John F. Friedemann is the managing partner of Friedemann Goldberg LLP. He specialises in business, real estate, banking, and entertainment law, both litigation and transactional, and has extensive expertise in matters involving fraud and fraud-loss insurance.
He is highly experienced in matters related to contracts, especially in the context of small and medium-sized businesses, and the purchase and sale of businesses. He has been practicing law since 1984.
A graduate of UCLA and the University of the Pacific with distinction, Mr. Friedemann frequently speaks and lectures on business and banking law topics.
In 12 separate years, Mr. Friedemann has been chosen as a Super Lawyer by Super Lawyers Magazine. Mr. Friedemann is recognised as one of the most capable and sought-after business attorneys in Northern California.
What does a prestigious law firm advising banks and high-net-worth individuals say to an illegal drug industry that needs lawyers? Why not.
This is the, entirely logical, mindset of John Friedemann, managing partner of Friedemann Goldberg LLP, a commercial law firm based in Northern California, with offices in San Francisco, Santa Rosa and Sacramento.
The drug in question is cannabis; due to be legalised in California in 2018 but illegal under federal law. Cannabis business is predicted by the Californian State Treasury to be worth well in excess of USD1 billion in tax revenue. John and his partners have decided to move into the sector to take advantage of the myriad business opportunities already generated by the law change.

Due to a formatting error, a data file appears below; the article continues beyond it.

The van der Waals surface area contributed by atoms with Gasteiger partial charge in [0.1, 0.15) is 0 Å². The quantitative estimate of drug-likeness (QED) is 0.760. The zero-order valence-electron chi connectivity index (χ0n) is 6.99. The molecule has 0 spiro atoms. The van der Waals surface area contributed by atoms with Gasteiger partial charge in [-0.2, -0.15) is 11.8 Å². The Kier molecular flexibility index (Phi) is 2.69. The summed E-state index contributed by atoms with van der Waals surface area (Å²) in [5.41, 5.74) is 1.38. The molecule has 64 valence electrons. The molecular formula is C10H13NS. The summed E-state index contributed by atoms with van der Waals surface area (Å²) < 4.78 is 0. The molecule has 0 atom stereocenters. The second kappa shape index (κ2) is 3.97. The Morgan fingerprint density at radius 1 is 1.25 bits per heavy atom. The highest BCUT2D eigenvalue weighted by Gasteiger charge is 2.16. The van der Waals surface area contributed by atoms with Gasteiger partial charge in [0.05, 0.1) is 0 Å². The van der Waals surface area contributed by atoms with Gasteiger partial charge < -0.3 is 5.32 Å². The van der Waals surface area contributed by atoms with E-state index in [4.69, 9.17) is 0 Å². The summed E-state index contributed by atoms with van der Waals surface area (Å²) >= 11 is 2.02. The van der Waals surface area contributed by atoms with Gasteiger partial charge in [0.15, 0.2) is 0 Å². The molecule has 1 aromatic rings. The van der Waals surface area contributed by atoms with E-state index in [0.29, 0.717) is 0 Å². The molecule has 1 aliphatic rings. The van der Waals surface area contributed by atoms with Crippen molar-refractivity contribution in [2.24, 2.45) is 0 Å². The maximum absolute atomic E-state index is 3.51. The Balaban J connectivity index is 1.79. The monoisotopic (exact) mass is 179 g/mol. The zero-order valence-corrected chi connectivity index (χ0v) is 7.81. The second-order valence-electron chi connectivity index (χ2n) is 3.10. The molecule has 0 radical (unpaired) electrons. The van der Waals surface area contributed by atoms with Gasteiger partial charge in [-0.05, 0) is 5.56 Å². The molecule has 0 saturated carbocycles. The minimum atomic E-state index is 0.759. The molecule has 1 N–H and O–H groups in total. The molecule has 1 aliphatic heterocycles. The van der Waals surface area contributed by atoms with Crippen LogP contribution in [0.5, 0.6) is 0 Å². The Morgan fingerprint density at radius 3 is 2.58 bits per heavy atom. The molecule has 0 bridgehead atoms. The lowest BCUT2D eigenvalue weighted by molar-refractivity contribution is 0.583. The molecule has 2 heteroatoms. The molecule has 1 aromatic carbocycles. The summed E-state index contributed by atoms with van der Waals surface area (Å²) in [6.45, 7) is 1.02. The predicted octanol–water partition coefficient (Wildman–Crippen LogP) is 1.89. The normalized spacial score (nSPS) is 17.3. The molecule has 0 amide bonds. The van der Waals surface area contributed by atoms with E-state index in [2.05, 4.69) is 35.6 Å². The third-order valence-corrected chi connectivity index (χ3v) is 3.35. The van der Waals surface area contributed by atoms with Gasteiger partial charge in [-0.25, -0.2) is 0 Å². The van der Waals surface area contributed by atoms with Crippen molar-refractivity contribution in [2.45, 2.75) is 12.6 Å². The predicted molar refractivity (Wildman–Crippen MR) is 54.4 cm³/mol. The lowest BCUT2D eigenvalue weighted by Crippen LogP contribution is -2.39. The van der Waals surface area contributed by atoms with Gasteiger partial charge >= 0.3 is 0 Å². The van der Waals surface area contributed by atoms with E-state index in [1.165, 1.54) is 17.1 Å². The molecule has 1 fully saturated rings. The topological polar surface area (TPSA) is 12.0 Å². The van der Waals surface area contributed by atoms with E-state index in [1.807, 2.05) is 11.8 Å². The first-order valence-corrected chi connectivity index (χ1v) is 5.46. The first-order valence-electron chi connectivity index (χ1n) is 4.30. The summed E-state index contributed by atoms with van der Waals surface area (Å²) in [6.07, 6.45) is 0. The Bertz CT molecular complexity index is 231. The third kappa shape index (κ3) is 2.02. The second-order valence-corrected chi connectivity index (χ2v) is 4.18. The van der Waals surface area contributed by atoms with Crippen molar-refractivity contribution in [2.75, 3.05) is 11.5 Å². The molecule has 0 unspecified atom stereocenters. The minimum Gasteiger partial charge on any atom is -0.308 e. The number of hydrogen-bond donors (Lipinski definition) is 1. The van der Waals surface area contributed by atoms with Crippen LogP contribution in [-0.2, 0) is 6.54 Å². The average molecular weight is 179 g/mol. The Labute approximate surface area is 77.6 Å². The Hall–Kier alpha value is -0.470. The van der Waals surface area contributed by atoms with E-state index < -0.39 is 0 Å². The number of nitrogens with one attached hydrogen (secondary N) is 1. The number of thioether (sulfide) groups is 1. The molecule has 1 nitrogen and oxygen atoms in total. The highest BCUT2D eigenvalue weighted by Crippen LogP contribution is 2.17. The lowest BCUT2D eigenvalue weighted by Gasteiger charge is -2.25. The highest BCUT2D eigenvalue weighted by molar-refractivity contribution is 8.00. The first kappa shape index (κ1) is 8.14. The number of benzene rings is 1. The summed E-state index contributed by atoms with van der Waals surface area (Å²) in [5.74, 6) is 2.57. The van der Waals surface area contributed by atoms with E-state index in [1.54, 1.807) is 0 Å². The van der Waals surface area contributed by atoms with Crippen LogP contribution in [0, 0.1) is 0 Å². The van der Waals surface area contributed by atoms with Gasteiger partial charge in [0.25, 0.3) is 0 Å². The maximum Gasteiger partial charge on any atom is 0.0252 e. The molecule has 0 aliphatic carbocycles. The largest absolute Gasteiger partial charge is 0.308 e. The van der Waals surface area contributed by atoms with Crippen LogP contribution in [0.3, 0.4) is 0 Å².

The firm recently held a cannabis business seminar attended by more than 100 people, attracting speakers from the upper echelons of the Californian legislature and business community.
“The whole industry is trying to move into the daylight which is something that doesn’t happen very often and raises a number of interesting challenges.”
John says: “You have a law in its infancy, but a product and market place that has fully matured; except it exists out of sight. The whole industry is trying to move into the daylight which is something that doesn’t happen very often and raises a number of interesting challenges, as well as opportunities.”
One of those challenges is the federal legislation which governs US lenders and still classifies cannabis as a Schedule 1 narcotic. John believes it will make it impossible for cannabis businesses to get loans or even bank accounts, while also affecting real estate used to grow or sell cannabis.
He says: “Banks, which are federally-regulated, won’t open bank accounts for anyone in that business because profits from cannabis would be proceeds of crime. Any property loan from a bank will Member Spotlight: John F. Friedemann, December 2017 have a clause in the contract saying the borrower guarantees not to engage in any illegal activity on the premises. How can they then lease that property to somebody growing cannabis, which is illegal under federal law?”
This bold and creative new business strategy seems to be typical of John, a lawyer who recognises the need to constantly reinvent and develop new expertise in order to thrive. He stresses that his finest achievement to date is the successful practice he has created at Friedemann Goldberg.
He says: “We have created what many people call the most prestigious firm in this area of Northern California and I feel good about that. We have collected some very bright lawyers here, a good number of whom have been designated as Super Lawyers, meaning they are in the top 5 per cent in the country by peer review.”